The question is raised, however, why do these magicians bring the gifts of gold, incense and myrrh to the birth of this child. There are three possible answers.
They brought their most precious gifts.
Some have suggested that the gifts that they brought were expensive gifts. Perfume and air fresheners and gold were items of great value. All were imported gifts. And these international travelers wanted to give some of the most valued commodities of that ancient world to the child just born into the world. They are very expensive baby shower presents. They are following the directives of the hymn, “Give of your best to the master.” They are giving the things they count most valuable. And if needed, these things could easily be sold anywhere for hard cash to help the young family get established. They were “as good as gold.”
Gifts for a Royal Person.
The gifts however may have had a deeper significance. When we read through the Old Testament, we notice that these three gifts were the gifts that one often brought to kings. (I Kings 10, Psalm 72:10-15, Isaiah 60:6) They are the kind of gifts you do not give simply because they are expensive, but because they are the gifts that protocol suggests one gives to Royalty on state occasions. They are the gifts that are offered on bended knee in the act of giving homage to a King. These men are giving their tribute, paying their taxes, to Him whose right it is to rule them. They are involved in an act of submission to their sovereign. They are declaring this child to be their King.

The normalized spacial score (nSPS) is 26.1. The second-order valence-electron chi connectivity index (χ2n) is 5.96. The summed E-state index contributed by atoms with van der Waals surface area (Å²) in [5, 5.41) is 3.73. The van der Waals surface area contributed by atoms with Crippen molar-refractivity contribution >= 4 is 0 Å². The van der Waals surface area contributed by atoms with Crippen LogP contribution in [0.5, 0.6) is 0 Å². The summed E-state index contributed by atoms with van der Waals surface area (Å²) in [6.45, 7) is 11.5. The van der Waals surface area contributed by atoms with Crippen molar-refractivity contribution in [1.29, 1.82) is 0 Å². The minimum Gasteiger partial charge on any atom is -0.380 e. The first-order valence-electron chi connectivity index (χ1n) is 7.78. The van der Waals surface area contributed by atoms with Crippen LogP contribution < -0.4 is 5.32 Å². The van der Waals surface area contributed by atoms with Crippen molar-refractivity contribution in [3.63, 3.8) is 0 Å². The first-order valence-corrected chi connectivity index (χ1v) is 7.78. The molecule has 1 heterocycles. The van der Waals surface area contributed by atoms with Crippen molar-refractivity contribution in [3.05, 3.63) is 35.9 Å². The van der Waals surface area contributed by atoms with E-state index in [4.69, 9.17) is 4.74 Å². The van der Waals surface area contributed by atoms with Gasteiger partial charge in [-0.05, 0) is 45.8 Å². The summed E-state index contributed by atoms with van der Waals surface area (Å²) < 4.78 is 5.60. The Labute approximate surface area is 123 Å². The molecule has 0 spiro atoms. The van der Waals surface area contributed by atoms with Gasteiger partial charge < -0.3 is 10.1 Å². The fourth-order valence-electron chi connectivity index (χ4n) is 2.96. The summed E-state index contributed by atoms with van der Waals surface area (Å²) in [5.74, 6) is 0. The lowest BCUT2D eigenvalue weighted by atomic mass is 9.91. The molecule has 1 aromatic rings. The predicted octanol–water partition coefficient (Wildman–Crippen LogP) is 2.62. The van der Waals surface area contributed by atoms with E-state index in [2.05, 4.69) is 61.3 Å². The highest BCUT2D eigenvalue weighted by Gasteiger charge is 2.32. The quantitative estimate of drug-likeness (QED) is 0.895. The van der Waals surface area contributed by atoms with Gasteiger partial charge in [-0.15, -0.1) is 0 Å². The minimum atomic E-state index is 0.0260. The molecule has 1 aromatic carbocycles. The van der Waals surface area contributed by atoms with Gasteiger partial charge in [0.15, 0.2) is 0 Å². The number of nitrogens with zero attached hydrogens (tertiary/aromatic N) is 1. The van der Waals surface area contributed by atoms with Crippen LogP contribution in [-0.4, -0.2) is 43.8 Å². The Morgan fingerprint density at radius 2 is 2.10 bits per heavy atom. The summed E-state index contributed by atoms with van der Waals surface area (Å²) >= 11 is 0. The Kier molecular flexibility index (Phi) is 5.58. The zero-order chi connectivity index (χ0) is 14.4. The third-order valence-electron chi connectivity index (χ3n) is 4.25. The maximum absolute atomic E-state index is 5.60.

Brought the tools of their trade.
There is one other facet to these three gifts, however, that we need to recognize. These men are not kings. They are not ambassadors from other nations. They are not simply guests who have invited themselves to a baby shower. They are magicians who work spells, speak incantations, do magical deeds to manipulate the activities of the gods of the universe.